The benefit of surgical management of colorectal carcinoma bone metastases

Robert L. Satcher, Patrick Lin, Nursat Harun, Lei Fang, Bryan Moon, Valerae O. Lewis


Background/Objective: Metastatic colorectal carcinoma to bone rarely requires surgical intervention, and is infrequently studied. Aggressive surgical resection is sometimes empirically recommended in these patients, although there is no proven benefit for patient survival. Our hypothesis was that there is survival advantage conferred by resecting bone metastases (BM) when surgery is necessary.

Methods: We performed a retrospective review of a prospectively collected database and identified 39 patients with bone metastases in the appendicular skeleton requiring surgery. Patients underwent surgery because of intractable pain, impending pathologic fracture, and/or pathologic fracture at presentation.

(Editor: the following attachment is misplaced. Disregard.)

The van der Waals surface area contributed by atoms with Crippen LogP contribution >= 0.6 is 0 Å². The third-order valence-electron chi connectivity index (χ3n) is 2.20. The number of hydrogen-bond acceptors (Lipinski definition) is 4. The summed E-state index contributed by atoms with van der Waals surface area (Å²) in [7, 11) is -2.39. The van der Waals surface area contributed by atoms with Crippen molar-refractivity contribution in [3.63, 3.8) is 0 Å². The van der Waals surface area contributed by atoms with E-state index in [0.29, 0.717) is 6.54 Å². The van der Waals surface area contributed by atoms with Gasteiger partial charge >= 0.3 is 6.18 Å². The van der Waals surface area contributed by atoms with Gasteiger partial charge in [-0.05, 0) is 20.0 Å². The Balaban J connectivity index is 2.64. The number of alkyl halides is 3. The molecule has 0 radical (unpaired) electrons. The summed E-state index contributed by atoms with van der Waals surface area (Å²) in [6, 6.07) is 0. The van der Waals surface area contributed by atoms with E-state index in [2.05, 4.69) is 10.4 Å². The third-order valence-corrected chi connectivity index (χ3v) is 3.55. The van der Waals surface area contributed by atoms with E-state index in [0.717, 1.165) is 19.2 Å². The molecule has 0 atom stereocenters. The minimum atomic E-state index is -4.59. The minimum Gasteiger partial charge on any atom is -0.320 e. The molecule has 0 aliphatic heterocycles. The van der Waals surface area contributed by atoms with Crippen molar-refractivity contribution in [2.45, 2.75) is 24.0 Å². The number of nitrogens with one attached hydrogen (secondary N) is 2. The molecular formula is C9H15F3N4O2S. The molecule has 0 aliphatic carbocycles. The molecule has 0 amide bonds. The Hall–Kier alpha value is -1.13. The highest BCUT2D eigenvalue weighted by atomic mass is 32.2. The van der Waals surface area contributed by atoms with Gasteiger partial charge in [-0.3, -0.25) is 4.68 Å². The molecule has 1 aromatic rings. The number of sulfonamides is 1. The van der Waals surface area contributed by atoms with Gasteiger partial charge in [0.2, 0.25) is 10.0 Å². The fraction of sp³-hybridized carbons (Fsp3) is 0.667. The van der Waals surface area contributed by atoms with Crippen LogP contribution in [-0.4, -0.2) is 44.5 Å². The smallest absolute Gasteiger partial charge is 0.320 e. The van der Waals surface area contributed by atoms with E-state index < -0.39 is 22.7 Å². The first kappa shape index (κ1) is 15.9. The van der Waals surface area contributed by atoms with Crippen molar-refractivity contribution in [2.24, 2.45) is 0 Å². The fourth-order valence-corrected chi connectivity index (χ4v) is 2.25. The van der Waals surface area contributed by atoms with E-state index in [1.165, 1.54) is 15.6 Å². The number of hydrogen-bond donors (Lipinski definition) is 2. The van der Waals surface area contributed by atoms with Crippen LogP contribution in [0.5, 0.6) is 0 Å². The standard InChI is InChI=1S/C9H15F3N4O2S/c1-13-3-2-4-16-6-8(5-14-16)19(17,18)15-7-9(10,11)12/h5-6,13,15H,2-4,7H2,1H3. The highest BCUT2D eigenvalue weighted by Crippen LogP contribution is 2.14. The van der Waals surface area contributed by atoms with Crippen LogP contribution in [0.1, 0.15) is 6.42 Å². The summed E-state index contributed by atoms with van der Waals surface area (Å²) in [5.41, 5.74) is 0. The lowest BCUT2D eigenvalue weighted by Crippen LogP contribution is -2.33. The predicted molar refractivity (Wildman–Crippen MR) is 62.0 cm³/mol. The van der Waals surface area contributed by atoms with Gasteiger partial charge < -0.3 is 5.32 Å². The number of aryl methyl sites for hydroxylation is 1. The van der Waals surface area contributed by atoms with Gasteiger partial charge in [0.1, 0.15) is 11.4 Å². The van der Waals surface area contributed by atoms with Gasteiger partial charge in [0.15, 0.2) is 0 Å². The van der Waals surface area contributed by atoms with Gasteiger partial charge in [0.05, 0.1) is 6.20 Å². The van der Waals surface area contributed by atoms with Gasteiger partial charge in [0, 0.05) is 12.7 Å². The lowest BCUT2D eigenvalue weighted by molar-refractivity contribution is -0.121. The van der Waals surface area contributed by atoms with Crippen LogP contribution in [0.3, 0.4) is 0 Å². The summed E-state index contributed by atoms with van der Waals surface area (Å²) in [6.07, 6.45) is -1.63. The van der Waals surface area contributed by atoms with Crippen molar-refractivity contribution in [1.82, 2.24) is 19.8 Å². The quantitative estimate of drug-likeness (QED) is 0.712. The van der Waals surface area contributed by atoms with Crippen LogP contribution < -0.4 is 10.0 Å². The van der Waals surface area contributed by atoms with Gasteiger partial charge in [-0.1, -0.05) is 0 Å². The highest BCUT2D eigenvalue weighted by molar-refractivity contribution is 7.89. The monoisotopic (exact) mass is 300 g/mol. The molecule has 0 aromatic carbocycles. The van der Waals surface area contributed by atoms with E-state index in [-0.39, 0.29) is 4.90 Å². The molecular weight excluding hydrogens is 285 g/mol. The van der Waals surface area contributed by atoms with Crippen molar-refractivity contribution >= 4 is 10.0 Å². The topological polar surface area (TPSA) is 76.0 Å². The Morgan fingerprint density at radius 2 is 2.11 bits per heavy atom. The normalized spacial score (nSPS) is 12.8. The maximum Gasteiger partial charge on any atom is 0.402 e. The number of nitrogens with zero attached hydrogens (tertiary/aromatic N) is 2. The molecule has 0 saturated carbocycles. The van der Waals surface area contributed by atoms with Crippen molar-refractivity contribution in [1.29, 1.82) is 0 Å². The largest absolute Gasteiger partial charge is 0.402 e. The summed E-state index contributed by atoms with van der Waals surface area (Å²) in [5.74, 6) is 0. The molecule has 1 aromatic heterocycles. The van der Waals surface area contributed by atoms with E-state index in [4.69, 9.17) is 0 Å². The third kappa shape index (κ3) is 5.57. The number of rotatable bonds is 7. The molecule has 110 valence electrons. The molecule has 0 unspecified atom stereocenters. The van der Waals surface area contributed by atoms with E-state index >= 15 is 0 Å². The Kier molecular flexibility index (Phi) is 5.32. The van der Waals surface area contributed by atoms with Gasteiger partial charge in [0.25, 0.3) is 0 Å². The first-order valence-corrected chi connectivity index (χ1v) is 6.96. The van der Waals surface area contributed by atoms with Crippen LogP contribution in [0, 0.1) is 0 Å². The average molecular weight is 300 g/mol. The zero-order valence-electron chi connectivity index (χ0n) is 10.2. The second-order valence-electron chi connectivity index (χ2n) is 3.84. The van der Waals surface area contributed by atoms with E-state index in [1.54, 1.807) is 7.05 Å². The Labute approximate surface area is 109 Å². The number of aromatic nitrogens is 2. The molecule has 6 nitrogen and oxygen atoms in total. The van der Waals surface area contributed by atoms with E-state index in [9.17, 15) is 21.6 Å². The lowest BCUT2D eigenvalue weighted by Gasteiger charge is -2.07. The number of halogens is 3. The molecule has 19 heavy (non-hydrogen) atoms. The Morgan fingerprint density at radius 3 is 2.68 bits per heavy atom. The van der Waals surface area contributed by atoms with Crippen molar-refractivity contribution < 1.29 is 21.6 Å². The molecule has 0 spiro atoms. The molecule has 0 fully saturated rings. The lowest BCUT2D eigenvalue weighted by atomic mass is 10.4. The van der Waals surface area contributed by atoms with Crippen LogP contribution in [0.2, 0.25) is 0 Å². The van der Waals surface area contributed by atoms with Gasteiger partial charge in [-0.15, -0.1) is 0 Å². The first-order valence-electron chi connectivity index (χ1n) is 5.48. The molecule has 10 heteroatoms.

Results: Median survival after complete resection of bone metastasis was higher (8 months) than for patients who had surgery, but did not have bony metastases completely excised (3 months, p = 0.014); and in surgical patients who had solitary bone metastasis at presentation (p = 0.023) compared with multiple bone involvement. There were no perioperative deaths. Additional skeletal surgeries were only required for patients (4 out of 39) with local recurrences. In cases of local recurrence, the median time to progression was 19 months.

Conclusions: Surgery for bone metastasis in colorectal carcinoma is well tolerated, and can be considered for palliative care. Compared with other surgical techniques, complete bone-metastasis resection is associated with longer overall survival, and with longer recurrence free survival.


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Journal of Solid Tumors

ISSN 1925-4067(Print)   ISSN 1925-4075(Online)

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